Mark Riepe: Welcome to Financial Decoder— a new show about how cognitive and emotional biases can have a big impact on your financial life.
This is a companion to Schwab’s Choiceology podcast where we look at how the decisions we make impact our lives in general and the psychological forces that drive those decisions.
In this podcast we’ll decode the biases that influence specific financial decisions we all face. And we’ll also examine strategies designed to help us improve our decision making.
My name is Mark Riepe, and I’ll be your host.
As head of the Schwab Center for Financial Research, I have an up-close view of how biases impact the decisions of individual investors, and I continue to be intrigued by the power these hidden forces have over us.
To set the stage for today’s episode, I’d like to ask you to think about a simple task you probably do every month—looking at your brokerage statement and scanning the list of stocks you own. As you consider each one, you’re faced with a decision—does it make sense to continue to hold this particular stock, or should it be sold?
This decision generates some angst and lots of questions. And that’s a good thing, because each decision matters. Successful investors know that what to sell is just as important as what to buy.
But that decision of what to sell can lead to one of the most widely documented mistakes that investors make.
In fact, it’s so common that it even has a name—the disposition effect. We’re going to explore what the disposition effect is and the biases that cause investors to make such a common mistake.
The disposition effect is the tendency to sell your winners, stocks that have increased in value since you bought them, while holding on to your losers, those that have dropped in price.
An estimated 80% of individual investors in the U.S. who trade individual stocks exhibit this behavior, but Americans aren’t the only ones. Everywhere this behavior has been studied, the disposition effect has been observed. This means individual equity investors in Australia, China, Finland, France, Israel, Portugal, Sweden, Taiwan, and the U.K.—they all exhibit the same behavior.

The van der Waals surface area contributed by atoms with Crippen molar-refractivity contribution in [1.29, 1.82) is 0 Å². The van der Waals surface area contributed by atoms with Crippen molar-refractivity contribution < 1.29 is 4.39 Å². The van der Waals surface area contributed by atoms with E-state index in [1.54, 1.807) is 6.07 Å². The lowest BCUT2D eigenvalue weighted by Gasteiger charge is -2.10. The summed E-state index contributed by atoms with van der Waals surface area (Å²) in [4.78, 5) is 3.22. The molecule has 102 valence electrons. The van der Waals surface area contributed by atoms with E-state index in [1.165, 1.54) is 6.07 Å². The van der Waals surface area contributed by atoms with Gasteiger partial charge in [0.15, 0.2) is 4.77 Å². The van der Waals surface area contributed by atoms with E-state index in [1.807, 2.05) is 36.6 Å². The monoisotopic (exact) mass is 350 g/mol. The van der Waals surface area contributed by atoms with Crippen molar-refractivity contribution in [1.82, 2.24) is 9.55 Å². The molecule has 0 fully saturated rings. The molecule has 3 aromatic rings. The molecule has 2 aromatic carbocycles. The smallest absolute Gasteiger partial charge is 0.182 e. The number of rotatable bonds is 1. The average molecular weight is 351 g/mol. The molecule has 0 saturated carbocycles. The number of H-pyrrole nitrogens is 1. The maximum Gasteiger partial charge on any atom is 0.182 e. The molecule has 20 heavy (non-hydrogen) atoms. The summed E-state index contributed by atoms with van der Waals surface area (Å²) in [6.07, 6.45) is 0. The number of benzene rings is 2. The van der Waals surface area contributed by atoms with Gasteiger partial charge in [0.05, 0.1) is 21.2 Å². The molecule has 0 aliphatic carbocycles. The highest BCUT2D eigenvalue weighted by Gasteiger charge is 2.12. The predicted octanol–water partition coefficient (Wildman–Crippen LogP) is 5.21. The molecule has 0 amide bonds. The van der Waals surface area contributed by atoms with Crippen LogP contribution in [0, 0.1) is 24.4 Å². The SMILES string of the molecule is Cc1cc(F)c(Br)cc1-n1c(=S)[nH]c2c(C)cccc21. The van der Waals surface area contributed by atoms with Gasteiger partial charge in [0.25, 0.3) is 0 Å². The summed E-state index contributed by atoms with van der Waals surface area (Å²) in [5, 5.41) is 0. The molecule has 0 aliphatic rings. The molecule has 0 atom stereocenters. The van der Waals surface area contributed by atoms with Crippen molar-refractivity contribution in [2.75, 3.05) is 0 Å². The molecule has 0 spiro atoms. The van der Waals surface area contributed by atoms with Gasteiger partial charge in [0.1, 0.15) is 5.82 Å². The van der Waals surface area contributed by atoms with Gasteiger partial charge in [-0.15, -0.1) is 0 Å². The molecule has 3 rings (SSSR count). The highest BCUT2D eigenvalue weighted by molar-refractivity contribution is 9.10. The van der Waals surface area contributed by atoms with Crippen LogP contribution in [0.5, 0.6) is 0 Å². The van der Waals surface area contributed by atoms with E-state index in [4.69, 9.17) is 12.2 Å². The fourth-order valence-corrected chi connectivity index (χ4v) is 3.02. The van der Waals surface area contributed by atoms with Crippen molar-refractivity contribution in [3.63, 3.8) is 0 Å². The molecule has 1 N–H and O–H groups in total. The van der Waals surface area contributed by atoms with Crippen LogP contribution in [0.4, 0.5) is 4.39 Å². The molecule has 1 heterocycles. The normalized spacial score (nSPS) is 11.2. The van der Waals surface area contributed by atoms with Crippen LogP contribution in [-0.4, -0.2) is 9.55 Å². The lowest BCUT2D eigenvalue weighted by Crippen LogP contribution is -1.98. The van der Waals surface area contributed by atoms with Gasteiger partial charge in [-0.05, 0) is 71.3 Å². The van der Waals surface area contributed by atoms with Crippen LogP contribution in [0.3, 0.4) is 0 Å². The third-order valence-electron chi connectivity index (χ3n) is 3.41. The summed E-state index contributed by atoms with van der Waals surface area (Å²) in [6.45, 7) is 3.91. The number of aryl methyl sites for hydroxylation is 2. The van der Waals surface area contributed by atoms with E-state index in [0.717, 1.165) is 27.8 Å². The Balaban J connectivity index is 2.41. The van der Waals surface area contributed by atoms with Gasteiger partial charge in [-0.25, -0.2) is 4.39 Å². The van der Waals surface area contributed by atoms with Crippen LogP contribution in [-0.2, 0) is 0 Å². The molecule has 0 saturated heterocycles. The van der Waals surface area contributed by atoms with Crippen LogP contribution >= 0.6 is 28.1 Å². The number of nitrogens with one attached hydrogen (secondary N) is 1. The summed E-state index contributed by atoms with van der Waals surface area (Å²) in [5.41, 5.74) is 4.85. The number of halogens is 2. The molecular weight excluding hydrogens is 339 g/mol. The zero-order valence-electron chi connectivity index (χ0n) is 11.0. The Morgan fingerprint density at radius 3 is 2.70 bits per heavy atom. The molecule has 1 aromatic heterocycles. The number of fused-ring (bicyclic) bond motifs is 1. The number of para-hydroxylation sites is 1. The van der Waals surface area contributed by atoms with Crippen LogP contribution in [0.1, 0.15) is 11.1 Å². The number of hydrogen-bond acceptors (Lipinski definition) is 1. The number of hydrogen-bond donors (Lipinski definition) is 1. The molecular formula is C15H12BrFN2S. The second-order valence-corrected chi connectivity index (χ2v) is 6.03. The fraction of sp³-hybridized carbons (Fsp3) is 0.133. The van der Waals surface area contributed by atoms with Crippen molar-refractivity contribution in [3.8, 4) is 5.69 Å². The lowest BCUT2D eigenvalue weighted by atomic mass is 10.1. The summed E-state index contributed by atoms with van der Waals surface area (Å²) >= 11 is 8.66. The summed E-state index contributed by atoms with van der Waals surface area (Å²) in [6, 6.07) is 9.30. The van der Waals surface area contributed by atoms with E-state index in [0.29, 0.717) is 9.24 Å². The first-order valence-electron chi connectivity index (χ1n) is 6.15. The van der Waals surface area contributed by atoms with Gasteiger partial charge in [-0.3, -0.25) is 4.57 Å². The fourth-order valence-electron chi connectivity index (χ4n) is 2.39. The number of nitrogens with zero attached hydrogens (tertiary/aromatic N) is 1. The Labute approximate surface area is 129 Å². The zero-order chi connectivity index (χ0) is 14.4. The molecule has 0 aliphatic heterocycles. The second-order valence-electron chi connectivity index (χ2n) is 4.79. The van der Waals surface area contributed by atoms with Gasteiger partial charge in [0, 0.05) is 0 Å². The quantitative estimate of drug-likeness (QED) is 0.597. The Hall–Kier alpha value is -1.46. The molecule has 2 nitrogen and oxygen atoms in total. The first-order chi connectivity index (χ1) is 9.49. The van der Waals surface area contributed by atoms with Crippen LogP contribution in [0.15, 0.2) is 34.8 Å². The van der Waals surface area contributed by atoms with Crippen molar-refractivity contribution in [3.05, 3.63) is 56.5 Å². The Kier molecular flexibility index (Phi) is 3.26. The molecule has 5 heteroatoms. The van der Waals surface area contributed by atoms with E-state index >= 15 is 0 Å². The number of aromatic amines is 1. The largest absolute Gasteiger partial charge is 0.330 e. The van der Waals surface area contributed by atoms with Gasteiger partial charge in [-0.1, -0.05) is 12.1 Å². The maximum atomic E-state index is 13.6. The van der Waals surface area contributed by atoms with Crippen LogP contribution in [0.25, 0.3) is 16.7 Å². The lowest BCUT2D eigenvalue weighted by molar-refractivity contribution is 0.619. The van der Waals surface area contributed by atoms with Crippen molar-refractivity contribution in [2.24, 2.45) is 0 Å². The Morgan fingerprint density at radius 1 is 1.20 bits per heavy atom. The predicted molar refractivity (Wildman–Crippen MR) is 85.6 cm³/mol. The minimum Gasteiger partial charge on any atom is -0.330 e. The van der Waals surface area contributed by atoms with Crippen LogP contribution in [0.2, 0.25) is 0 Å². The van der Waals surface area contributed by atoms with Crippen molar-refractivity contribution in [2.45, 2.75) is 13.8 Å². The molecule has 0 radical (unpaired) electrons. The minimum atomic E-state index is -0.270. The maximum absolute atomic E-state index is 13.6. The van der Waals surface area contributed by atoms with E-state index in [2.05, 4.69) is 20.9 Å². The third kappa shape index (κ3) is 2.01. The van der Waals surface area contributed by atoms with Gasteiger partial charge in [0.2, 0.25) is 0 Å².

Multiple biases contribute to this mistake, but I’m going to focus on the two that I find most compelling: loss aversion and mental accounting.
Let’s start with loss aversion.
If you’re like most people, a $1,000 loss hurts about twice as much as the positive feeling experienced from a $1,000 gain. This means you’re reluctant to turn an unrealized loss on a stock investment, also known as a paper loss, into a realized loss by selling it.
Selling magnifies the pain because realizing a loss is tantamount to admitting that you made a mistake. As long as the loss is only on paper, you can take comfort from hoping that the stock will bounce back. That hope vanishes once the loss is realized.
The second bias, mental accounting, comes into play when, in your mind, you create a separate little account for each and every position you own. In effect, you compute the profits and losses on a position-by-position basis and don’t pay attention to the fact that each of these positions is part of a broader portfolio.
The reason this can lead to an investing mistake is that you want your investing capital to be invested in the best opportunities. Mental accounting can blind you to the bigger picture.
The ultimate goal for most investors is to make sure their portfolio is generating the best return after taking into account an acceptable level of risk. If investors are too focused on individual positions, they lose sight of the fact that each dollar tied up in a poor stock means they miss out on an opportunity to put their money to work in a better stock.
So if we put these distinct biases together, what’s the impact in the real world?